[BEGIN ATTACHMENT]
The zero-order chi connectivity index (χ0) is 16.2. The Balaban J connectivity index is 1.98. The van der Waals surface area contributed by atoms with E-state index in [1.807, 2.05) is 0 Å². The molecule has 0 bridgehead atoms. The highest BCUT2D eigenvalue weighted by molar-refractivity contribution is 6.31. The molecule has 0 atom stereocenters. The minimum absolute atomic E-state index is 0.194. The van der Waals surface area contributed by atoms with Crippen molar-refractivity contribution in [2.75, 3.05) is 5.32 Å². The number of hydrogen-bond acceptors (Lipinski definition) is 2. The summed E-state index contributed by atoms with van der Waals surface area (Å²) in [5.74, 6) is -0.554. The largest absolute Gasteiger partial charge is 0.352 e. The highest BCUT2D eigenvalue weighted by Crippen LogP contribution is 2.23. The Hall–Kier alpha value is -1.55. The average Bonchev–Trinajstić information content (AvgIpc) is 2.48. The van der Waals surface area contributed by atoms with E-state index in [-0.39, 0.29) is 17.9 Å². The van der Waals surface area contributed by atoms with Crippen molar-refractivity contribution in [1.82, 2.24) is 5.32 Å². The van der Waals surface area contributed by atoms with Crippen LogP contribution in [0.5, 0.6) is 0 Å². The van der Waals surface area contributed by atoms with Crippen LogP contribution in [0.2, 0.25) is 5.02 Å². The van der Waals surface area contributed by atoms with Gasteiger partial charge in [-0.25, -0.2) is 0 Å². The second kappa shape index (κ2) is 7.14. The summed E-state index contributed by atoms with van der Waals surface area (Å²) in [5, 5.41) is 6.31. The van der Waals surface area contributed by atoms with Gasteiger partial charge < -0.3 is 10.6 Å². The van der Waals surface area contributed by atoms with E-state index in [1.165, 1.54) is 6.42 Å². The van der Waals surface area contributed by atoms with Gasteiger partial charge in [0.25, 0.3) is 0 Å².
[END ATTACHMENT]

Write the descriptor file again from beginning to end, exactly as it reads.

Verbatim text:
The zero-order chi connectivity index (χ0) is 16.2. The Balaban J connectivity index is 1.98. The van der Waals surface area contributed by atoms with E-state index in [1.807, 2.05) is 0 Å². The molecule has 0 bridgehead atoms. The highest BCUT2D eigenvalue weighted by molar-refractivity contribution is 6.31. The molecule has 0 atom stereocenters. The minimum absolute atomic E-state index is 0.194. The van der Waals surface area contributed by atoms with Crippen molar-refractivity contribution in [2.75, 3.05) is 5.32 Å². The number of hydrogen-bond acceptors (Lipinski definition) is 2. The summed E-state index contributed by atoms with van der Waals surface area (Å²) in [5.74, 6) is -0.554. The largest absolute Gasteiger partial charge is 0.352 e. The highest BCUT2D eigenvalue weighted by Crippen LogP contribution is 2.23. The Hall–Kier alpha value is -1.55. The average Bonchev–Trinajstić information content (AvgIpc) is 2.48. The van der Waals surface area contributed by atoms with E-state index in [-0.39, 0.29) is 17.9 Å². The van der Waals surface area contributed by atoms with Crippen molar-refractivity contribution in [1.82, 2.24) is 5.32 Å². The van der Waals surface area contributed by atoms with Crippen LogP contribution in [0.5, 0.6) is 0 Å². The van der Waals surface area contributed by atoms with Crippen LogP contribution in [0.2, 0.25) is 5.02 Å². The van der Waals surface area contributed by atoms with Gasteiger partial charge in [-0.25, -0.2) is 0 Å². The second kappa shape index (κ2) is 7.14. The summed E-state index contributed by atoms with van der Waals surface area (Å²) in [5, 5.41) is 6.31. The van der Waals surface area contributed by atoms with Gasteiger partial charge < -0.3 is 10.6 Å². The van der Waals surface area contributed by atoms with E-state index in [1.165, 1.54) is 6.42 Å². The van der Waals surface area contributed by atoms with Gasteiger partial charge in [0.25, 0.3) is 0 Å².